"The Library of Babel" takes us to the brink of death – not only of the main character, but of the entire human race. The narrator, an elderly librarian whose sight is failing him, writes in order to distract himself from the mass suicides and violent murders taking place throughout the Library. What brought on this apocalypse? Well, everybody's feeling really angry and angsty about not being able to find any meaning in the universe. The apocalyptic scenario forces us to consider what the Library will be like without human life – will its eternal series of books have any significance without people to interpret it?
Questions About Death
Why is suicide so common in the Library?
What happens to people's bodies after they die in the Library?
What are some of the signs of the narrator's approaching death? How does his body start to fail? How might these disabilities be particularly troublesome to a librarian?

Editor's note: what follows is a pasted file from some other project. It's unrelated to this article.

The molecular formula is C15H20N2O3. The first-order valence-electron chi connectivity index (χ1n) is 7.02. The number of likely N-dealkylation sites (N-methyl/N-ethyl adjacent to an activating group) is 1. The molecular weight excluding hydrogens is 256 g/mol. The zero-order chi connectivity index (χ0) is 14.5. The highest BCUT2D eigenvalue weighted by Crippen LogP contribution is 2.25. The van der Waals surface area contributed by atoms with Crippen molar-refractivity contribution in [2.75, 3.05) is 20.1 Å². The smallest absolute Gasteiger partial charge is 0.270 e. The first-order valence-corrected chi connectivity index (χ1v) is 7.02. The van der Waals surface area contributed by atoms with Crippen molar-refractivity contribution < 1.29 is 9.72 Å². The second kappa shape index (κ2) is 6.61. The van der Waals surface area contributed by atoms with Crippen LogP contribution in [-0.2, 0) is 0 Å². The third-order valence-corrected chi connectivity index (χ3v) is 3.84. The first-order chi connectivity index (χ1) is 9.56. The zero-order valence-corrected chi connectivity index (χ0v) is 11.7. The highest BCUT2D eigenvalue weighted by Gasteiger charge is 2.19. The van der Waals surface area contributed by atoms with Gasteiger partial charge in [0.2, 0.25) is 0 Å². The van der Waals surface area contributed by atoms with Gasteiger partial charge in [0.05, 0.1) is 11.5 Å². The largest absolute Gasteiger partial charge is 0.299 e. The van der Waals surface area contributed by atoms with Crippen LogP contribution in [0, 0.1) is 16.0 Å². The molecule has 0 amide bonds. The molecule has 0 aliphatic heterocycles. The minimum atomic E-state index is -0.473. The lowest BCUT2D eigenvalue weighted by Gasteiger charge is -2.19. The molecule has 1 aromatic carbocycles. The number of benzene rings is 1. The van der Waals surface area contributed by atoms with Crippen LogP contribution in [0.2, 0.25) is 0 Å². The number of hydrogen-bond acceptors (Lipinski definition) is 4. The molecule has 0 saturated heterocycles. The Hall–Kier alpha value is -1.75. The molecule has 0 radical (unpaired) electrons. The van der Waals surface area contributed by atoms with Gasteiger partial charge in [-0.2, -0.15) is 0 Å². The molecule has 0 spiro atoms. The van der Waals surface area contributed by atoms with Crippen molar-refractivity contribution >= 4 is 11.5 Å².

If the human population of the Library is wiped out, will the Library change at all? Will its significance change? Does the question of human impermanence tell us anything about meaning within the Library?
Chew on This
The leading cause of death in the Library isn't famine or disease – it's philosophy. People kill each other and themselves over ideas that they formulate about the nature of the Library.
Death in the Library forces us to consider what the Library will be like without human life. The apocalyptic setting, with the human race on the verge of extinction, reminds us that without interpreters, the Library itself is a meaningless abstraction.